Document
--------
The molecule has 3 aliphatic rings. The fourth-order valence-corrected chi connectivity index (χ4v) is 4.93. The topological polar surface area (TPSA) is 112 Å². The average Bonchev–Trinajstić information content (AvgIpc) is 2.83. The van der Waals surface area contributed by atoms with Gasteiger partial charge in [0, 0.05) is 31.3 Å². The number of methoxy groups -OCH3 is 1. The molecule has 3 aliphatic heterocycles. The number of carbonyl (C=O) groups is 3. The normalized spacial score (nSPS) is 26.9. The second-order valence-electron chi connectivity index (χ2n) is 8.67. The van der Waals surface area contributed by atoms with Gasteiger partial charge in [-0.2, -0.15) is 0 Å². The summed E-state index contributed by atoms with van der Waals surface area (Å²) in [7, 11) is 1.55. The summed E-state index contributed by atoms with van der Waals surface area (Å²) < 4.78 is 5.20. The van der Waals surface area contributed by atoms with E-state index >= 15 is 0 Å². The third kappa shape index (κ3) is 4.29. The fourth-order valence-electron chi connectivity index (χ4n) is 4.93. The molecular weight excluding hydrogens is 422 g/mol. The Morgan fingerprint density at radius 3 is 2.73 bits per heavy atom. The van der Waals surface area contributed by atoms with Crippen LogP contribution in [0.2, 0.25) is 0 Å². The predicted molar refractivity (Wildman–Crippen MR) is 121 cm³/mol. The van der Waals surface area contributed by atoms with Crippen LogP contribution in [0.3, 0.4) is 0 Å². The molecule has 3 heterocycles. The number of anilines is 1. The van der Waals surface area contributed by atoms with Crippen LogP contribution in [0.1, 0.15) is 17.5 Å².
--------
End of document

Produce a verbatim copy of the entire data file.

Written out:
The molecule has 3 aliphatic rings. The fourth-order valence-corrected chi connectivity index (χ4v) is 4.93. The topological polar surface area (TPSA) is 112 Å². The average Bonchev–Trinajstić information content (AvgIpc) is 2.83. The van der Waals surface area contributed by atoms with Gasteiger partial charge in [0, 0.05) is 31.3 Å². The number of methoxy groups -OCH3 is 1. The molecule has 3 aliphatic heterocycles. The number of carbonyl (C=O) groups is 3. The normalized spacial score (nSPS) is 26.9. The second-order valence-electron chi connectivity index (χ2n) is 8.67. The van der Waals surface area contributed by atoms with Gasteiger partial charge in [-0.2, -0.15) is 0 Å². The summed E-state index contributed by atoms with van der Waals surface area (Å²) in [7, 11) is 1.55. The summed E-state index contributed by atoms with van der Waals surface area (Å²) < 4.78 is 5.20. The van der Waals surface area contributed by atoms with E-state index >= 15 is 0 Å². The third kappa shape index (κ3) is 4.29. The fourth-order valence-electron chi connectivity index (χ4n) is 4.93. The molecular weight excluding hydrogens is 422 g/mol. The Morgan fingerprint density at radius 3 is 2.73 bits per heavy atom. The van der Waals surface area contributed by atoms with Crippen LogP contribution in [0.2, 0.25) is 0 Å². The predicted molar refractivity (Wildman–Crippen MR) is 121 cm³/mol. The van der Waals surface area contributed by atoms with Crippen LogP contribution in [0.3, 0.4) is 0 Å². The molecule has 3 heterocycles. The number of anilines is 1. The van der Waals surface area contributed by atoms with Crippen LogP contribution in [0.1, 0.15) is 17.5 Å².